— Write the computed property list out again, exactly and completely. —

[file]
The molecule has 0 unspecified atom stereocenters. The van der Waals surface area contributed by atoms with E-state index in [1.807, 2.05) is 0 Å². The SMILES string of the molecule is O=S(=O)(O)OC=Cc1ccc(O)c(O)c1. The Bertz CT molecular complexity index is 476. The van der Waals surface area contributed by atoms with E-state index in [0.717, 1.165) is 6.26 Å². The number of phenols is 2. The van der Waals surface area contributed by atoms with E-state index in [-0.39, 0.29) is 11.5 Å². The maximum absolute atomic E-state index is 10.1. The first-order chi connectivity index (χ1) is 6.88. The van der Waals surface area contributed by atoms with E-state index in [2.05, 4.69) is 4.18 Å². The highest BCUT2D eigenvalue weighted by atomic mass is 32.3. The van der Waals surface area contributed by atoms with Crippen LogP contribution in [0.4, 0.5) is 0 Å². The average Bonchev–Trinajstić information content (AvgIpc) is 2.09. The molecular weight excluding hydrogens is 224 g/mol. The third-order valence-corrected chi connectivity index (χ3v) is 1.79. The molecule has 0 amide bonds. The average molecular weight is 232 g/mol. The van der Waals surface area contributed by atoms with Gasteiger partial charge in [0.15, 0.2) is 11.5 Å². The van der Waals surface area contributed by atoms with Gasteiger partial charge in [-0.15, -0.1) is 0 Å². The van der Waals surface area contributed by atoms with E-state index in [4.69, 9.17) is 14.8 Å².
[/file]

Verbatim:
The molecule has 0 unspecified atom stereocenters. The van der Waals surface area contributed by atoms with E-state index in [1.807, 2.05) is 0 Å². The SMILES string of the molecule is O=S(=O)(O)OC=Cc1ccc(O)c(O)c1. The Bertz CT molecular complexity index is 476. The van der Waals surface area contributed by atoms with E-state index in [0.717, 1.165) is 6.26 Å². The number of phenols is 2. The van der Waals surface area contributed by atoms with E-state index in [-0.39, 0.29) is 11.5 Å². The maximum absolute atomic E-state index is 10.1. The first-order chi connectivity index (χ1) is 6.88. The van der Waals surface area contributed by atoms with E-state index in [2.05, 4.69) is 4.18 Å². The highest BCUT2D eigenvalue weighted by atomic mass is 32.3. The van der Waals surface area contributed by atoms with Crippen LogP contribution in [0.4, 0.5) is 0 Å². The average Bonchev–Trinajstić information content (AvgIpc) is 2.09. The molecular weight excluding hydrogens is 224 g/mol. The third-order valence-corrected chi connectivity index (χ3v) is 1.79. The molecule has 0 amide bonds. The average molecular weight is 232 g/mol. The van der Waals surface area contributed by atoms with Gasteiger partial charge in [0.15, 0.2) is 11.5 Å². The van der Waals surface area contributed by atoms with Gasteiger partial charge in [-0.15, -0.1) is 0 Å². The van der Waals surface area contributed by atoms with E-state index in [4.69, 9.17) is 14.8 Å².